What happens when students have the chance to write about their own values?
Could an exercise that simple make a difference in school? Could it help especially vulnerable students?
This idea sounds too good to be true, but it has increasing support behind it. The most recent news comes from Great Britain…
The Background: Stereotype Threat
Back in the 1990s, Claude Steele and other researchers found that stereotypes led to a complex, counter-intuitive thought process.*
The short version goes like this: students who know they might be stereotyped often want to disprove those stereotypes. Paradoxically, their efforts to do so lead them to adopt counter-productive strategies.
As a result, they do less well than they otherwise might have done — and (tragically) reconfirm to themselves the stereotypes they’ve been trying to defeat.
Steele dubbed this process stereotype threat.**
As researchers explored this phenomenon, they quickly got to work trying to figure out solutions.
Solutions: “Values Affirmation”
Happily, we’ve got lots of strategies to combat stereotype threat.
It turns out that growth mindset interventions have a big effect. For instance, this study by Walton & Cohen still amazes me.
A less well-known approach follows this chain of logic:
If students in my class feel a valued and welcomed member of it, they’ll have less cause to worry about potential stereotypes in the atmosphere.
If that’s true, then anything I can do to promote a feeling of belonging should reduce ST.
What, then, might I do?
Several researchers in the US have tried a simple writing strategy. Students have the opportunity to write about their values system.
In theory, this writing should make them feel more welcome, should reduce the salience of stereotypes, should thereby let more learning happen. (Of course, the theory is more complex, but that’s the gist of it.)
The approach is called values affirmation.
Exporting Solutions to Great Britain
Values affirmation has been tested as an anti-stereotype-threat strategy in the US, and has had good results. (For instance, here.)
Would it work elsewhere?
Researchers in Great Britain asked that question, because stereotypes depend so much on local context.
For instance: academic stereotypes in the United States focus largely on race and gender. Unsurprisingly, most US research focuses on those two topics.
In Great Britain, stereotypes about social class prove much more damaging. So, Ian Hadden and others wanted to know if values affirmation counteracts stereotype threat based on social class (as well as ST based on race and gender).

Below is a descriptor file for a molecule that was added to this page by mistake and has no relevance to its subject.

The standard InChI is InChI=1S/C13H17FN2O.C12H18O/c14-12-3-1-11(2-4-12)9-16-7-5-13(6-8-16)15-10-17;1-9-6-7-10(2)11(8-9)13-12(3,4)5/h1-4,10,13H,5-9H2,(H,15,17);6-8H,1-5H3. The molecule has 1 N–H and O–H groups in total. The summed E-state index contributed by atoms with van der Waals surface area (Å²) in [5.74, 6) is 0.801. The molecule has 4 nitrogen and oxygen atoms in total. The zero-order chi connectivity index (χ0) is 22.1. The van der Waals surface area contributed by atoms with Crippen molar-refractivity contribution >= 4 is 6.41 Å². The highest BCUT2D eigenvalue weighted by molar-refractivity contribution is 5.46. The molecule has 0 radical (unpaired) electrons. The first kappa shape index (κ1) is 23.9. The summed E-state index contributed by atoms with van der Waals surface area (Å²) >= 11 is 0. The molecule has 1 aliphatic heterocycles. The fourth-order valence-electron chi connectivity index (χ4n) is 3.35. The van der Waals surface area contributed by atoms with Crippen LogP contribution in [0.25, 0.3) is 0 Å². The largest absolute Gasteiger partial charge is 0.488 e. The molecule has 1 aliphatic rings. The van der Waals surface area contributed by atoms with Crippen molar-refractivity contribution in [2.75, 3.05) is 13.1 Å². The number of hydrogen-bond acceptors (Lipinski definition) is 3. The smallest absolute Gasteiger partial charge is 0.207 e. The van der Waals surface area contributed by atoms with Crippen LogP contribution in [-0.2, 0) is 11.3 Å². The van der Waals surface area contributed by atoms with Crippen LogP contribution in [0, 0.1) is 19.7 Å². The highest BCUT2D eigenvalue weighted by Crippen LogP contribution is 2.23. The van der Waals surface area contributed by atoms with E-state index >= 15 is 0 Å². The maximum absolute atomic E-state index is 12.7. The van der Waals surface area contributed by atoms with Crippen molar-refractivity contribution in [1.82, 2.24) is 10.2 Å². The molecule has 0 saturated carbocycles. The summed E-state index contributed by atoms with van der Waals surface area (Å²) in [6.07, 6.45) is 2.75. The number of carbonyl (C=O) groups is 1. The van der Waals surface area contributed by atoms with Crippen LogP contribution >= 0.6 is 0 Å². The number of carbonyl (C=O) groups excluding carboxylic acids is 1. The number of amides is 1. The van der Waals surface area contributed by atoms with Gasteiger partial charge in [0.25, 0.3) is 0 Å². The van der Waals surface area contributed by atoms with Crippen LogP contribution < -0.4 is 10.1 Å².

Details of the Study
Several hundred students took part in a free-writing exercise three times a year.
One control group wrote about their morning routine.
A second control group wrote about
“values that are the least important to you, but might be important to someone else.”
The experimental group wrote about
“values that are the most important things for you personally, and why these things are important for you.”
In earlier studies, for example, people wrote about friendships, or service to others, or their religious faith.
As predicted, these values affirmation prompts neither helped nor hurt the students from relatively high socio-economic status. After all, in this context, this group faced no stereotype threat.
However, these writing assignments made a substantial difference for those who receive free- or reduced-price lunch (that is: students from low socio-economic status families.)
By one measure, they cut the achievement gap by 62%.
Technically speaking, that’s AMAZING.
It sounds too good to be true, but…
By letting students write about their own values, teachers in this school helped students from low socio-economic status families feel more welcome in their classrooms.
As a result, they experienced stereotype threat less often.
And, as a result of that, students learned more.
Simply put: we can welcome our students by welcoming their values.
* In recent years, several non-replications have led scholars to doubt early research into stereotype threat. This is, in other words, a controversial research pool. I myself think the early research holds together well, and that — given the complexity of the process that leads to ST — non-replications aren’t wholly surprising. To be clear: some thoughtful and knowledgeable disagree with me.
In any case, this study (a non-non-replication) suggests that the theory might well have merit.
** In my experience, people often react very badly to that phrase. It seems to imply blame: “if only you bad people didn’t promote stereotypes,” some people hear, “then this problem would go away.”
However, Steele explicitly rejects that kind of blame. He defines the problem not so much in individuals as in the environment. Everyone knows the stereotype that X people are bad at Y, and so stereotype threat takes place even if none of the people in the room believe the stereotype.
To repeat: Steele isn’t blaming. He’s identifying the social contexts in which counter-productive thought process get started, and trying to fix them.